Executive Summary

To consider “security” one identifiable market is no longer possible. Some sectors have grown and others have significantly declined. Some of 2008’s elite security programs are missing from this year’s rankings, left disassembled and leaderless. Bank of America, the leading finance sector program under Chris Swecker in 2008, is gone. With the CEO being shown the door and legal charges related to the Merrill Lynch acquisition forthcoming, who needs security?
For many CSOs, this has been a very difficult and trying year. Perhaps the greatest indication that the security leader is truly a “C-level” executive is confirmed by the number fired, dismissed or pushed to early retirement in a “C-like” fashion. As a byproduct, many new security think tanks and consulting practices have emerged. While less terminal, security organizations and leaders that lacked credibility and/or were unable to successfully communicate up/down and across their organizations about their contribution to organizational goals, faced death by a thousand budget cuts.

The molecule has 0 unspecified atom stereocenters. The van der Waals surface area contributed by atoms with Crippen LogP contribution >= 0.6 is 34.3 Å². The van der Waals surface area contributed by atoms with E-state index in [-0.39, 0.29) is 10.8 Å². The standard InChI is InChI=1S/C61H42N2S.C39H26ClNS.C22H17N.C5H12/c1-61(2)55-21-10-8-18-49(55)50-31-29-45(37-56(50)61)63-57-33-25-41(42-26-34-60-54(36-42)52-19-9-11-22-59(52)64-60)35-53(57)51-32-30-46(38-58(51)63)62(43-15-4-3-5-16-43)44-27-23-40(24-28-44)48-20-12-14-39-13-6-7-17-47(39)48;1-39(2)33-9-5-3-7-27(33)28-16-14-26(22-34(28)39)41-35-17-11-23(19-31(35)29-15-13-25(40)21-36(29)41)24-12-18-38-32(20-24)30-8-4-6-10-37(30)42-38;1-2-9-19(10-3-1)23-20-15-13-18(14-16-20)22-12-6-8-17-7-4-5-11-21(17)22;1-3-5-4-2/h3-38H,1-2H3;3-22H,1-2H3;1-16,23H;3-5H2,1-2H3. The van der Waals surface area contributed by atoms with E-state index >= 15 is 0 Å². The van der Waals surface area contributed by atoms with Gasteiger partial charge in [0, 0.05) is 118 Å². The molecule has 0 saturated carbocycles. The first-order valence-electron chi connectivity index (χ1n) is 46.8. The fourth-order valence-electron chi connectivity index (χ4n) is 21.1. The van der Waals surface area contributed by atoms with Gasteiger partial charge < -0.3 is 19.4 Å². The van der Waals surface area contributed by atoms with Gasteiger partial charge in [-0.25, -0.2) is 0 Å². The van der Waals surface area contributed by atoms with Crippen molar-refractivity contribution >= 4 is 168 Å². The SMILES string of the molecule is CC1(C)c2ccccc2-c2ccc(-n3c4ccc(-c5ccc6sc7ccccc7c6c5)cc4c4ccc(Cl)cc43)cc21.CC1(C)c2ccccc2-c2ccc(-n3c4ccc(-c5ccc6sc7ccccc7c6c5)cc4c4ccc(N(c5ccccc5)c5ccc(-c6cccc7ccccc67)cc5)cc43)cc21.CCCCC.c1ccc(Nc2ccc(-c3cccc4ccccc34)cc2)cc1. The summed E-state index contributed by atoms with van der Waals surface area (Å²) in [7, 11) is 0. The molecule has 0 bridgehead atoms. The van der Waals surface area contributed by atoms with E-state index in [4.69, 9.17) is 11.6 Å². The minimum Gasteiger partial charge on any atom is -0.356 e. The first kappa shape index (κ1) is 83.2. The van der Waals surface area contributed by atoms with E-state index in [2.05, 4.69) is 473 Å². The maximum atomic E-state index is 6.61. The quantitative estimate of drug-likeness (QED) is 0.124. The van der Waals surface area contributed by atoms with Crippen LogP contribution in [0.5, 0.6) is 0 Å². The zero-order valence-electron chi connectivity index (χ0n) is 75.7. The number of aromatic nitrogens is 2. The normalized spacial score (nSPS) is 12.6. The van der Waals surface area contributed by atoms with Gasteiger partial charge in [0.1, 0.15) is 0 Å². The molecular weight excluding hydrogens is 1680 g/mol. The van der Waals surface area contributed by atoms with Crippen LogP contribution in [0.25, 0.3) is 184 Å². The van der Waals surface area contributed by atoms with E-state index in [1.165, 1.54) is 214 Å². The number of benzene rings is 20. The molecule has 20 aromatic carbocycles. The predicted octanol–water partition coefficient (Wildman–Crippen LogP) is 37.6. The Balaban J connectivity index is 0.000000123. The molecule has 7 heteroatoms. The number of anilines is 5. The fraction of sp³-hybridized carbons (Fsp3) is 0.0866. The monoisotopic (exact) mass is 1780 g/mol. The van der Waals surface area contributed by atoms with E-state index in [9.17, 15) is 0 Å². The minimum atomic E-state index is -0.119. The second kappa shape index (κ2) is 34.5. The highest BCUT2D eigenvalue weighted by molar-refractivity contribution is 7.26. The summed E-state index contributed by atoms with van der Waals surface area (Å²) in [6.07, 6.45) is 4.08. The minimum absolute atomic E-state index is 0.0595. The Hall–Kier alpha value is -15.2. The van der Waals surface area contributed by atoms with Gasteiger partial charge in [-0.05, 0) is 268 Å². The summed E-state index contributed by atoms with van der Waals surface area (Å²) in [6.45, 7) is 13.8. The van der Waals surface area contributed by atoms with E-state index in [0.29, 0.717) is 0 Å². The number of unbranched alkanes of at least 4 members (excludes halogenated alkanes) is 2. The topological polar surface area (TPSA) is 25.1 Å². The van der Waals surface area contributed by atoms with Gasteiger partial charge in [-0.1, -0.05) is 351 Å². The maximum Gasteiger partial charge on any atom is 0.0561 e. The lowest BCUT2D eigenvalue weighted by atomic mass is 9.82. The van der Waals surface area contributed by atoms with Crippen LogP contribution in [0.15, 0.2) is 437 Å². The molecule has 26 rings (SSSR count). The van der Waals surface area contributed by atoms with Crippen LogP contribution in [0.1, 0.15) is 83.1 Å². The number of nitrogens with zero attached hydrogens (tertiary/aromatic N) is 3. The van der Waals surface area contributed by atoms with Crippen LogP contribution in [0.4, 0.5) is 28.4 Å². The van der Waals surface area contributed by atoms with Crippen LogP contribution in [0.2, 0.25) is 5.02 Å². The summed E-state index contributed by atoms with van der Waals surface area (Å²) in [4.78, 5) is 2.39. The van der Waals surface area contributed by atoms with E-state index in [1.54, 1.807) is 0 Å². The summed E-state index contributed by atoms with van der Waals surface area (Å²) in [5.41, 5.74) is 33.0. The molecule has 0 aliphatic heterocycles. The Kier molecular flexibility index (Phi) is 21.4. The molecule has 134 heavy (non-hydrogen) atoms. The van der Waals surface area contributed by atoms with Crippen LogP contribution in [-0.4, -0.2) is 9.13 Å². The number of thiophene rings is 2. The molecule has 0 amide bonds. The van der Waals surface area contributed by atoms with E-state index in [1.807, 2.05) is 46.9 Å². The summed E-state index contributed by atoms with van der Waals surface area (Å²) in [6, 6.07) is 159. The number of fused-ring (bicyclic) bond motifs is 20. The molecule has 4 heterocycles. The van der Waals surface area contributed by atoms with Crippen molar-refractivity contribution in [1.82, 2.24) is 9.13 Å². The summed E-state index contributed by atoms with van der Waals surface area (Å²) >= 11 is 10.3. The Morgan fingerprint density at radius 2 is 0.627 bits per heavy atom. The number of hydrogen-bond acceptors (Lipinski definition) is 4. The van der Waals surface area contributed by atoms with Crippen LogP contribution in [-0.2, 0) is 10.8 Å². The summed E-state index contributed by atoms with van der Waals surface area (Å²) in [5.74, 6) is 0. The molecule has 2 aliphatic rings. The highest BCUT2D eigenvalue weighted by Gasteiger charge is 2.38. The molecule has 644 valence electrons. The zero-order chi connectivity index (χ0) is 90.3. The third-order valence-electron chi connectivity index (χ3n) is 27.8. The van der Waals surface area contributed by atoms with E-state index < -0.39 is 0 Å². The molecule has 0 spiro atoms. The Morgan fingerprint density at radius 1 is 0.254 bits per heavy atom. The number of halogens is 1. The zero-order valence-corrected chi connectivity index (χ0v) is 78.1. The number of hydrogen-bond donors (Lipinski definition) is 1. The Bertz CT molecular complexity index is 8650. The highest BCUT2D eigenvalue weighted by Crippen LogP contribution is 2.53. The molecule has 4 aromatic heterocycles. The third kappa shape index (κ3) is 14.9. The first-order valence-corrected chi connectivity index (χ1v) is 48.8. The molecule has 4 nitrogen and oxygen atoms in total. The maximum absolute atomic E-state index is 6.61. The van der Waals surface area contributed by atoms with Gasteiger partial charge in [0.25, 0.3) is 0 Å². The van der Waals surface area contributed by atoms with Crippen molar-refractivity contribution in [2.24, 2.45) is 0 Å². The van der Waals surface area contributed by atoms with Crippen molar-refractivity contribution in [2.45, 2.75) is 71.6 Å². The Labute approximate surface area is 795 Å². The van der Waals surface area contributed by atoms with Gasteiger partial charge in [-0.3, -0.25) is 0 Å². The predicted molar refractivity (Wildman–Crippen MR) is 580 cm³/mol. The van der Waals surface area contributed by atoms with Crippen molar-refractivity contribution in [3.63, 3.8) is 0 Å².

Yet, other security leaders had their best year ever increasing their responsibility, adding innovative programs and being recognized as an even greater value driver across their enterprises. Some security leaders used the economic crisis and the added challenges thrown their way as an opportunity to demonstrate their bottom line value and executive leadership skills.
While some programs grew and others faltered, the security profession became more professional, more enterprise-centric, more IP driven and more about leadership and strategic business management than tactical security measures. Those that “get it” and demonstrated either quantitative and/or qualitative results were heavily rewarded by their organizations.

1. Risk is Up, Budgets Are Down…Now What?

2009 has been the year to justify and re-justify spending across all departments in all sectors, only to then cut the budget anyway. While that was not the case in all 16 sectors surveyed, it is very representative of the challenges put before most security leaders. Do more with less is not an easy task when the organizations you protect face: